Nobody wants to lose their vision, but impairment of vision due to old age is one of the most common ailments affecting the elderly. According to the American Association for the Blind, more than 6.5 million Americans age 65 and older suffer from a severe visual impairment. Tragically, many of these cases may have been entirely preventable or reduced in severity if only they had taken a few simple precautions.
Below you will learn about three of the most common causes of vision loss in the elderly, including cataracts, glaucoma, and macular degeneration. As with most health problems, effective treatment of visual impairments begins with early detection. Understanding the warning signs for these serious conditions can help prepare you for detecting and correcting these problems as early as possible.
As we age, our eyes age with us. By the time we’ve reached middle age, the lens of our eye has thickened considerably, making it more difficult to focus on nearby objects. By the time we’re senior citizens, our sight has been greatly reduced by the decreased amount of light able to reach the retina in our eyes. Unfortunately, many people can’t tell the difference between the natural aging of the eye, and several serious types of visual impairment that commonly affect the elderly.
Many elderly people can experience a dark spot in vision, commonly called eye floaters. Although floaters are a natural part of growing old, they may also be a symptom of a more serious problem, including retinal detachment or a tumor in the eye. While floaters are generally something you can ignore, you should talk to your doctor if floaters seem to intensify over time or are accompanied by eye pain.
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Age-Related Macular Degeneration (AMD) is a disease that causes loss of central vision, which enables us to drive, read, watch TV, and recognize faces. Nearly one third of seniors over the age of 75 have symptoms of AMD. The primary warning sign for the development of AMD is blurred central vision, in spite of eyeglasses. Those affected may find that they need a brighter light to read, words may become blurry, colors may appear less bright, and there may be an increased difficulty with recognizing faces. Although there is no cure for AMD, there are a variety of treatments that can slow its progression, including anti-angiogenic drugs and photodynamic laser therapy.
Glaucoma is an eye condition wherein the optic nerve that brings visual information to the brain is damaged by internal pressure on the eye. This pressure leads to gradual vision loss, pain, and ultimately nerve damage. Unlike with macular degeneration, sufferers of glaucoma develop tunnel vision as they slowly lose their peripheral sight. Unfortunately, this loss of peripheral vision can greatly affect a person’s ability to drive and live independently. The National Institutes of Health estimate that 8% of people over the age of 70 are suffering from the initial stages of glaucoma.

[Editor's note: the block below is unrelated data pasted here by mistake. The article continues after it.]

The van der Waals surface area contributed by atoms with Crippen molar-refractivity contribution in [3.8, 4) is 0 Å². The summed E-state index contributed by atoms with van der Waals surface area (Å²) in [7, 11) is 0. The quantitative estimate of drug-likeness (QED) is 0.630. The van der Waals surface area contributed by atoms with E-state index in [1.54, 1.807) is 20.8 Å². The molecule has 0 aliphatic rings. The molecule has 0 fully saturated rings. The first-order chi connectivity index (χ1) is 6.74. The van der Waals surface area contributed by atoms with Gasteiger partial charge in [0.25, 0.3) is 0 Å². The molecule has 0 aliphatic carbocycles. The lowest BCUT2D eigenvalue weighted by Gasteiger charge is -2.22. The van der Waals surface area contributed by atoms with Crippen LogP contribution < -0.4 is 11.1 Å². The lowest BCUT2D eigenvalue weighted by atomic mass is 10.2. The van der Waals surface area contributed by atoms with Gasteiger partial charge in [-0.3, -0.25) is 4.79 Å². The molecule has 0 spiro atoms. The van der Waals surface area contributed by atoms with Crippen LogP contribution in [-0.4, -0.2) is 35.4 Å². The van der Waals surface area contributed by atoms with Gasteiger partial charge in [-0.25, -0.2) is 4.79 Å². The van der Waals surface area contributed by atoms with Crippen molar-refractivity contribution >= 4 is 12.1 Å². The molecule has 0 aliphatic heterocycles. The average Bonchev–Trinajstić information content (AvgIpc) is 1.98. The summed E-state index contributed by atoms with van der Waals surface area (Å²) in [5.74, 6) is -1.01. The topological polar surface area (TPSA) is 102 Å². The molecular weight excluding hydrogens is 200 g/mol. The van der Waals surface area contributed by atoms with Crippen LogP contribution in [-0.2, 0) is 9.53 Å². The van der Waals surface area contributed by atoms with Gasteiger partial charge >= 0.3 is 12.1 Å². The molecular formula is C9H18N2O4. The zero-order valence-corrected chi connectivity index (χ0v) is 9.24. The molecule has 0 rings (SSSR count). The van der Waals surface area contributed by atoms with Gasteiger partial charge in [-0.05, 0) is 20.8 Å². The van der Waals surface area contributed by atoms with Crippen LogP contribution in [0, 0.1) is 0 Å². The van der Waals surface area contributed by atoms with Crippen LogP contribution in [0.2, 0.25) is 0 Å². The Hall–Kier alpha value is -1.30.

Signs and symptoms of glaucoma may include nausea, eye pain, the appearance of halos around lights, reddening in the eye, and sudden onset of visual disturbance. Although there is no cure for glaucoma, there are a variety of treatments available. Ask your physician about the options you may have so some discomfort can be relieved. The development of glaucoma can be slowed considerably with early detection.
As the leading cause of blindness around the world, you’re probably familiar with cataracts. This disorder is caused by a clouding of the lens of the eye due to a naturally produced protein. Although anyone can develop cataracts, they’re most commonly found in the elderly, and it’s been estimated that over half of those at 80 or older have developed cataracts.
Cataracts are often able to be detected at a glance due to a discoloration appearing over the iris or pupil of the eye. As they grow larger, they become easier to see. The development of cataracts is usually marked by blurred vision and occasionally an impaired in your ability to see colors. Other symptoms can include filmy, foggy, or fuzzy vision. Cataracts are also marked by an increase in the appearance of glare from sources of light and double vision. While cataracts aren’t painful, left alone to develop, they may lead to almost complete blindness.
Fortunately, unlike glaucoma and macular degeneration, there is a cure for cataracts. In mild cases, doctor prescribed eye drops have proven effective at treating cataracts. In more severe cases, cataract surgery can be performed, removing the clouded lens in the eye and replacing it with a clear, artificial one.
Eye Protection in the Elderly
Many common diseases of the eye provide few early symptoms, allowing them to develop for years before they’re discovered. For anyone over the age of 60, the American Optometric Association recommends an annual examination. These regular eye exams can help ensure that your loved ones are able to protect and maintain their vision well into their golden years. If nothing else, it’s important to remember that the quicker you catch an eye problem in an older loved one, the faster it can be treated, and the more likely they are to retain their vision.